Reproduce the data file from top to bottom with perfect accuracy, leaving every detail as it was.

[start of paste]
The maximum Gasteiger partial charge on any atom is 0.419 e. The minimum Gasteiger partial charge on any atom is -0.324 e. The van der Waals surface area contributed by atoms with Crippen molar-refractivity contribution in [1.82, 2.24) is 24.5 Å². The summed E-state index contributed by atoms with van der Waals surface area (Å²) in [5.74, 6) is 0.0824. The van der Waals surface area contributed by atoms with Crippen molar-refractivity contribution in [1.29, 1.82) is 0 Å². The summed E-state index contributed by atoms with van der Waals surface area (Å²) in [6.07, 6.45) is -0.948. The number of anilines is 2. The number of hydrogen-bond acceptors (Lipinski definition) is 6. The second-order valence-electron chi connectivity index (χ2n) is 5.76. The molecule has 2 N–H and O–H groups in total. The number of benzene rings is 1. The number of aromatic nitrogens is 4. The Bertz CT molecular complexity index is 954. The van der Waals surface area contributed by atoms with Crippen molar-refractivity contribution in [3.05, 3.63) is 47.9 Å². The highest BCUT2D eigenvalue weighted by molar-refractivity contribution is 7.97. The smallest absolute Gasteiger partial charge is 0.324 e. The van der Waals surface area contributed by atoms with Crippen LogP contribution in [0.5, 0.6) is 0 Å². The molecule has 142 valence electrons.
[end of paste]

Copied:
The maximum Gasteiger partial charge on any atom is 0.419 e. The minimum Gasteiger partial charge on any atom is -0.324 e. The van der Waals surface area contributed by atoms with Crippen molar-refractivity contribution in [1.82, 2.24) is 24.5 Å². The summed E-state index contributed by atoms with van der Waals surface area (Å²) in [5.74, 6) is 0.0824. The van der Waals surface area contributed by atoms with Crippen molar-refractivity contribution in [1.29, 1.82) is 0 Å². The summed E-state index contributed by atoms with van der Waals surface area (Å²) in [6.07, 6.45) is -0.948. The number of anilines is 2. The number of hydrogen-bond acceptors (Lipinski definition) is 6. The second-order valence-electron chi connectivity index (χ2n) is 5.76. The molecule has 2 N–H and O–H groups in total. The number of benzene rings is 1. The number of aromatic nitrogens is 4. The Bertz CT molecular complexity index is 954. The van der Waals surface area contributed by atoms with Crippen molar-refractivity contribution in [3.05, 3.63) is 47.9 Å². The highest BCUT2D eigenvalue weighted by molar-refractivity contribution is 7.97. The smallest absolute Gasteiger partial charge is 0.324 e. The van der Waals surface area contributed by atoms with Crippen LogP contribution in [0.5, 0.6) is 0 Å². The molecule has 142 valence electrons.